Time for a Tea Party

The Tea Party represents a great attitude in America. It’s either the last gasp of freedom and liberty against the socialist-fascist steamroller headed by Obama — or the first indication of a tidal wave to come. Either way, the notion is a good one. But the Tea Party has daunting challenges. One is that the Republican Party establishment cannot be trusted. Proponents of a new Tea Party must drive out the Republican career politicians — the ones who gave us the expanded welfare state and (at that point) unprecedented domestic spending of the George W. Bush years — and replace them with citizen-legislators who can credibly claim to be different. Another thing to face: The fact that a party based on liberty and individual rights cannot seriously be grounded in religion, nor in the policies of the religious right. A political party (as opposed to a philosophy) should neither be in favor of, nor against, matters such as homosexuality, belief in God, birth control or other concerns that are properly left to the individual in a free society. The best thing a politician can do about these things is, quite frankly, shut up. Abortion is particularly contentious in the political realm, although it is within the Democratic Party, as well. I see no prospect for a liberty-based party of the future seriously proposing a return to outlawing abortion, although now that Democrats (thanks to ObamaCare) favor tax subsidies for abortion, opponents on the other side may find important common ground.

A pro-liberty, pro-individual rights, pro-capitalism party is something that the United States desperately needs. It cannot replace or override deeper cultural trends in a society. But at least it can offer a voice and an alternative as the policies of our corrupt and inept government lead us into a darker place. In a sense, it wouldn’t take much to produce a unified party for individual rights since the opposition, the Democratic Party, has gone so very, very far to the left on socialized medicine, appeasement of terrorism, and much more yet to come. If nothing else, the Tea Party movement demonstrates a recognition that America has not had a genuine choice in political direction for many, many decades now. The answer is not a third party, which of course would only split the non-liberal “right” and keep the Democrats in power forever. The answer is a second party: But one that will expand and eventually restore liberty, individual rights and hands-off capitalism. The choice between these goals, and those of the wanna-be dictators who have seized power in Washington DC, has never been clearer than now. Today’s liberals mean business, and they have demonstrated that. Now it’s time for their opposition to do the same. It starts by actually becoming an opposition.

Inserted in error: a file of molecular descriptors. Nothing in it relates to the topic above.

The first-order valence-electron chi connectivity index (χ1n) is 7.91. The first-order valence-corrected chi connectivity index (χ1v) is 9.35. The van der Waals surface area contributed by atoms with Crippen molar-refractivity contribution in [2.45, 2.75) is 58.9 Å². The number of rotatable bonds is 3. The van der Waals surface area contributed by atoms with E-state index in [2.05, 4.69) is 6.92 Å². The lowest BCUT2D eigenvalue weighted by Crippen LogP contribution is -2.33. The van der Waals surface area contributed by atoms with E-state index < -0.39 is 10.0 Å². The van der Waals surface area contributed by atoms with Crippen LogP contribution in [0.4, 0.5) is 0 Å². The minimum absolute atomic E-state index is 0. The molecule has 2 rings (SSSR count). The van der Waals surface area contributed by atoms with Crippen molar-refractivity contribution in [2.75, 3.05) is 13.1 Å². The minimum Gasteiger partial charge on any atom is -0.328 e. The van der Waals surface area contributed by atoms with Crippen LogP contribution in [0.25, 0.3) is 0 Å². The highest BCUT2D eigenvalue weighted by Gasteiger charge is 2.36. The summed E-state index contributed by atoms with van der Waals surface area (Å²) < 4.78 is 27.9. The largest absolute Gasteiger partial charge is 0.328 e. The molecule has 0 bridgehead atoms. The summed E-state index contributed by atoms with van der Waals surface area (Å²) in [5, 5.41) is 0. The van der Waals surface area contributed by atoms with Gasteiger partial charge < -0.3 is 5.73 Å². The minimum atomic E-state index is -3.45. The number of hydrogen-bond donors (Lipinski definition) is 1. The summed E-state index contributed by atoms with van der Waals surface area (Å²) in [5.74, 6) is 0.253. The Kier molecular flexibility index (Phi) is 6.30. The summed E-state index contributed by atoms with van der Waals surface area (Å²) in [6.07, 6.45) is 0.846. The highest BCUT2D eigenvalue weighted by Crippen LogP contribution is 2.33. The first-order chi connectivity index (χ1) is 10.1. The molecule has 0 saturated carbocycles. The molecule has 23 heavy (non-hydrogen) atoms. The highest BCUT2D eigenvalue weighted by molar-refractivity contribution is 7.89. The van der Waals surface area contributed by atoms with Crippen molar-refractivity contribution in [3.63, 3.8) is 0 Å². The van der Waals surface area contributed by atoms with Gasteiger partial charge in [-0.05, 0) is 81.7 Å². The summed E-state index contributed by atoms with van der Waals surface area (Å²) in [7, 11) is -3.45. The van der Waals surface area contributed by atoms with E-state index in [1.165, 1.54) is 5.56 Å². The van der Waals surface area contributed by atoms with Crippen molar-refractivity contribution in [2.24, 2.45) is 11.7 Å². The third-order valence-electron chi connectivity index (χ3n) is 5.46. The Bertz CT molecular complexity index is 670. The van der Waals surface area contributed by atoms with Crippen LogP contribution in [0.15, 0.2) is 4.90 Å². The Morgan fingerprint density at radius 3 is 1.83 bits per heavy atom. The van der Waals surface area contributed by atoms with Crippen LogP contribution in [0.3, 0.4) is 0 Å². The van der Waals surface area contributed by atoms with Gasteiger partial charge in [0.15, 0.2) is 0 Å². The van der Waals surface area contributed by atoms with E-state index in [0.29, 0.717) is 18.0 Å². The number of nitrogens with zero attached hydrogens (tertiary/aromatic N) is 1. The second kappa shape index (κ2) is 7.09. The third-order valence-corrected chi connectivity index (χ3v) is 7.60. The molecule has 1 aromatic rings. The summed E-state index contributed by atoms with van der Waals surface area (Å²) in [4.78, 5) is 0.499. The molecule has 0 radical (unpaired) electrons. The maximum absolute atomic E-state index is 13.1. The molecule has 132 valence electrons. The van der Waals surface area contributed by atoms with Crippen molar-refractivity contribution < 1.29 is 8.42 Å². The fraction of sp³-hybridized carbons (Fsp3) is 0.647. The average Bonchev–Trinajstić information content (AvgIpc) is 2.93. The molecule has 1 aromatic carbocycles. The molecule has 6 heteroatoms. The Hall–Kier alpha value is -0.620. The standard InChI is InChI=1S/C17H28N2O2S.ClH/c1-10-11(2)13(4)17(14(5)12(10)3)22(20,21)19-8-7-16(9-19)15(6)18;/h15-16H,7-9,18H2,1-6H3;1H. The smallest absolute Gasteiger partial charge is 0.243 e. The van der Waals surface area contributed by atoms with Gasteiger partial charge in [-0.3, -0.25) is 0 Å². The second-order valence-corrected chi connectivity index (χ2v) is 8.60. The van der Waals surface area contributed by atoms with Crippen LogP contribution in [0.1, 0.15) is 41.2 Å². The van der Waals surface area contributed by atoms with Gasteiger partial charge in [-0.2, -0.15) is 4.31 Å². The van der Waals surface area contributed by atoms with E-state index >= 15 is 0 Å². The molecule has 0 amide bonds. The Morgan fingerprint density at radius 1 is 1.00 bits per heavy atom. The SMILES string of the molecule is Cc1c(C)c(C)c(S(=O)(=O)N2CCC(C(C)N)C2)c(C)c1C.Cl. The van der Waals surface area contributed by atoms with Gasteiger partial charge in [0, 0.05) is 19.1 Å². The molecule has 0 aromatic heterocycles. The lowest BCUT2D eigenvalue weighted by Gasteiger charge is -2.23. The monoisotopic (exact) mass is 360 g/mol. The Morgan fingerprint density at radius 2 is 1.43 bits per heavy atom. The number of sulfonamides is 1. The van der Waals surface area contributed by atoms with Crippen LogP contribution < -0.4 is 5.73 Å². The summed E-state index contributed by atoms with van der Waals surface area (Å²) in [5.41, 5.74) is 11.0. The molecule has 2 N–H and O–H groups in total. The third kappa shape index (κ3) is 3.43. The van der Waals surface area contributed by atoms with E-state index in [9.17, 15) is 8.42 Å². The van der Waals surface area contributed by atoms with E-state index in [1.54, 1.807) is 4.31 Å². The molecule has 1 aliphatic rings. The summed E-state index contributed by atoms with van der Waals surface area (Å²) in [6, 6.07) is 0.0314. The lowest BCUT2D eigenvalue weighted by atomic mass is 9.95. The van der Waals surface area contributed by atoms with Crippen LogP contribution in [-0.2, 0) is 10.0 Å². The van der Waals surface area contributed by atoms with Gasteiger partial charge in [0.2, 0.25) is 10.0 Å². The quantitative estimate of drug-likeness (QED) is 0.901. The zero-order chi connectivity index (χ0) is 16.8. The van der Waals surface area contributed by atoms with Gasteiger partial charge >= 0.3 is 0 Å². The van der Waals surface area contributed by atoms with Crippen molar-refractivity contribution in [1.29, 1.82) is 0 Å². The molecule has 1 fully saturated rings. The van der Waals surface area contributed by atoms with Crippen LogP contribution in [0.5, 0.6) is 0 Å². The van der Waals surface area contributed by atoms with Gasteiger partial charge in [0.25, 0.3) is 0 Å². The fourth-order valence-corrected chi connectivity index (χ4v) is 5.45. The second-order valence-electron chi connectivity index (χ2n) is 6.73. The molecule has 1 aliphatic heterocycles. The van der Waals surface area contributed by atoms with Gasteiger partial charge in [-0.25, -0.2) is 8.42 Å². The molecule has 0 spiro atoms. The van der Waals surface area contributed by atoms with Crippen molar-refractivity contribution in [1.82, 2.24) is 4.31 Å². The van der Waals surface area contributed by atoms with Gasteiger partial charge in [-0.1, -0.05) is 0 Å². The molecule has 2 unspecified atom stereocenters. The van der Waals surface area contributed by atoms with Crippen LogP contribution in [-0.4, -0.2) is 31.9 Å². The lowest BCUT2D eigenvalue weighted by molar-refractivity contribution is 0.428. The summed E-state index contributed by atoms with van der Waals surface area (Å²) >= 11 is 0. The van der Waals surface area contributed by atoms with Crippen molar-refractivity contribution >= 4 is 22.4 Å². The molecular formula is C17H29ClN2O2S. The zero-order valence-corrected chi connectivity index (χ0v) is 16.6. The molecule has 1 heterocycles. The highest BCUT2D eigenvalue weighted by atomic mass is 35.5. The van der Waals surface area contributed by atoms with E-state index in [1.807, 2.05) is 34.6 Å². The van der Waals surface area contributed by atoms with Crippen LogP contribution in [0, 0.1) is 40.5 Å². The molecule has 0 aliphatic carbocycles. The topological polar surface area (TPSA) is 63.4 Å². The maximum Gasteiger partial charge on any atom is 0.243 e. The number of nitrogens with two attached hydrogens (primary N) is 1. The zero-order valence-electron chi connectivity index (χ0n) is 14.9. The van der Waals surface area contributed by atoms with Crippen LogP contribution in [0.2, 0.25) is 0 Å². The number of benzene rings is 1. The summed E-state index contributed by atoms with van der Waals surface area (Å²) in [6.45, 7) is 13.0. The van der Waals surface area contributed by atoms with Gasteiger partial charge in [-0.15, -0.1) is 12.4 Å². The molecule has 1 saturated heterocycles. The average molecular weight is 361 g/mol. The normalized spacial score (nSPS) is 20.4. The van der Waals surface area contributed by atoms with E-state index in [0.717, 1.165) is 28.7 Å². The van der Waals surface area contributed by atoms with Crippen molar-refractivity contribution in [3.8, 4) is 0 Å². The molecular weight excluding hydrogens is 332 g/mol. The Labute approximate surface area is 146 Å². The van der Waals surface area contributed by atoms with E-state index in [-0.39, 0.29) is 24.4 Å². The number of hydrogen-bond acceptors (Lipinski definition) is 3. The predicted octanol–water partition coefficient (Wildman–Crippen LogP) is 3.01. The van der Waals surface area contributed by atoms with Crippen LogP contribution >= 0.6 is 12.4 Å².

In one sense, I have never (in my lifetime) seen the United States of America in worse shape, politically. But in another sense I am more hopeful than ever before. People will now be forced to confront the fact that ideas matter, and that ideology matters. We have perhaps the most ideological President in history (aside from America’s founders), a man whose ideology rests exclusively on the unlimited and unrelenting expansion of government power at the expense of the free individual. Obama is the anti-America. So, under his reign, Americans will be forced to finally decide: Is it America they want — or not?

Outside Independence Hall when the Constitutional Convention of 1787 ended, Mrs. Powell of Philadelphia asked Benjamin Franklin,”Well, Doctor, what have we got, a republic or a monarchy?” With no hesitation whatsoever, Franklin responded, “A republic, if you can keep it.”

America is losing its republic. It may take a Tea Party to bring it back.